How to Break the Blahs: Strategies for Resetting Team Energy

In January I landed in Winnipeg on their coldest day: -53 Celsius (-63F) with wind chill. Good timing! Many cities in North America have experienced record lows that suck the energy right out of you…all except what’s needed to cozy up beside a fire with a latte.

In the heart of winter are you finding it challenging to get yourself charged up for work? For many, January is a tough month as we reorient ourselves to work after the holidays. Some didn’t get the required recharge and are struggling. For others, change fatigue has landed. If you or your team has been feeling droopy these days, you’re not alone.

While reduced energy levels are normal at times, you still have goals that require action. Temporary mediocrity can become permanent if not managed. Take a moment and consider whether the performance you are getting really reflects the capability of the group. Have you been letting results slide unchecked? Can they do better?

Changing Your Mind

Whether lower performance is due to the ‘winter blues’ or your relaxed approach to accountability, here’s how to renew your team.


  • Write down your observations
  • Compare with past performance; be ready to quote examples
  • Revisit goals set for employees and team

Surface the issue

You can do the following one-on-one or with a group. If group norms are collaborative and supportive, open discussion can create a safe space to address the issue for those unsure what to do.

  1. Describe your observations
  2. Ask if they have noticed a decline in performance
  3. Rate: On a scale of 1 to 10 with your peak being 10 what is your energy level now?
  4. Reflect on potential causes: What work or personal factors are impacting your rating?
  5. Recognize when you were most energized by work and ready to tackle anything. Why was that?
  6. Brainstorm performance boosters (change in task, priority shift, forced break, more frequent check-ins, change of scenery, learning opportunity, etc.)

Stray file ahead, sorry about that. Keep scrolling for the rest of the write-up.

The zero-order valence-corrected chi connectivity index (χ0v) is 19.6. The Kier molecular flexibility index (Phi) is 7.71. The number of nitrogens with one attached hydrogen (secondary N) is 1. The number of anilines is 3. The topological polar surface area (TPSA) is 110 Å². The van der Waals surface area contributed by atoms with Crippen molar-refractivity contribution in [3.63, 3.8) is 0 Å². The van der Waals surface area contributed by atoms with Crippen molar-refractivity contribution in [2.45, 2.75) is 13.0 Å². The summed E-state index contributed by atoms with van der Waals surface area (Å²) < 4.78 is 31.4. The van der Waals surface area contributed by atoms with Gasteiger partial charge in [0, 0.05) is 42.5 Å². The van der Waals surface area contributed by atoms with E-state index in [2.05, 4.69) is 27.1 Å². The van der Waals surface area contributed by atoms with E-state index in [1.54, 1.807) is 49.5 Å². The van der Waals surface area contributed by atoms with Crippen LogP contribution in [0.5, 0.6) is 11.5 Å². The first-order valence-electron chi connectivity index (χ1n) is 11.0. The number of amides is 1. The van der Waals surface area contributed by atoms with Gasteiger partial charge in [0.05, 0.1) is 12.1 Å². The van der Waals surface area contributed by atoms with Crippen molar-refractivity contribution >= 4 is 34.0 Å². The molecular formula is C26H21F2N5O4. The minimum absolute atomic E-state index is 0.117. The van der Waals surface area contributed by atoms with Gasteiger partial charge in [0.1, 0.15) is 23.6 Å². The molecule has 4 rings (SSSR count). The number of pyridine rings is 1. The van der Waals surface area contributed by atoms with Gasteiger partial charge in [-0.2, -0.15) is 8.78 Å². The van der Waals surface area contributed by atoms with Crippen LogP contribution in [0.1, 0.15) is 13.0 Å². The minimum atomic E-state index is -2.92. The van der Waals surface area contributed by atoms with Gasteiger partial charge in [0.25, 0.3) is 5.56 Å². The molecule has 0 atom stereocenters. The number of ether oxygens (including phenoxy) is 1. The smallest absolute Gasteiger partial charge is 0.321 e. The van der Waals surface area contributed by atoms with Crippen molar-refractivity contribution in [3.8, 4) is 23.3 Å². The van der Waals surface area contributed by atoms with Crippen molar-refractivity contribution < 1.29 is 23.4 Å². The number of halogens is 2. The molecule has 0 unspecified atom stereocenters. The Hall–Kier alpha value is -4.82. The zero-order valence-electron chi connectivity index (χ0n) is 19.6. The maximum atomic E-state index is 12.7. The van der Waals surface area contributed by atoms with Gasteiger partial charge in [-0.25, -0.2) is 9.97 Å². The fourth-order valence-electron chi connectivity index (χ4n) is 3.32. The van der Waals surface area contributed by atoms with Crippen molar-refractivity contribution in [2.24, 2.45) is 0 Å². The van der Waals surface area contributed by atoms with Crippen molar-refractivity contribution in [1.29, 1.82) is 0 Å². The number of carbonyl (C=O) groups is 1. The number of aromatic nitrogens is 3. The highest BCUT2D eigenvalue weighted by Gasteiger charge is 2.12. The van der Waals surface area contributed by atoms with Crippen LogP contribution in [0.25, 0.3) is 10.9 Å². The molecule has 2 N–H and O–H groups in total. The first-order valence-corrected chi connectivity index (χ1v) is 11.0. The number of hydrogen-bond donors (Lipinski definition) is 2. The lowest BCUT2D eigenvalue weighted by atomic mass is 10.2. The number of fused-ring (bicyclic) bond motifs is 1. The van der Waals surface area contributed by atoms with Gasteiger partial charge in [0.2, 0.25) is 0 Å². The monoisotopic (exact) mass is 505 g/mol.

7. Plan to take action and determine when to check in again


  • Don’t go it alone: Work with others for mutual support, encouragement
  • Socially, spend more time with those who give you a boost
  • Change your space – what new pictures and nick-nacks will inspire your team?
  • Learn something new
  • Check your nutrition and sleep habits
  • Structure your day to drive focused work; disarm the distractions

Farmers let fields lie fallow at times, unworked, in order to restore vital nutrients. Our stores of energy are not unlimited, and the ingredients that fill them require replenishment. Laughter, vitamins, sleep, hugs, and variety are all important elements. Discovering the secret mix that fuels you and your team is an important aspect of maintaining your leadership edge.

Thoughtfully yours,

Jeff Skipper

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Jeff Skipper
Jeff Skipper is an expert in accelerating change. Clients such as Shell, Goldman Sachs and The Salvation Army have engaged him to achieve dramatic results during strategic transformation by wrapping complex change in motivating mission. He has been quoted in Fast Company, Forbes and HP’s enterprise.nxt. Jeff holds a Master’s degree in Organizational Psychology and is a Certified Change Management Professional.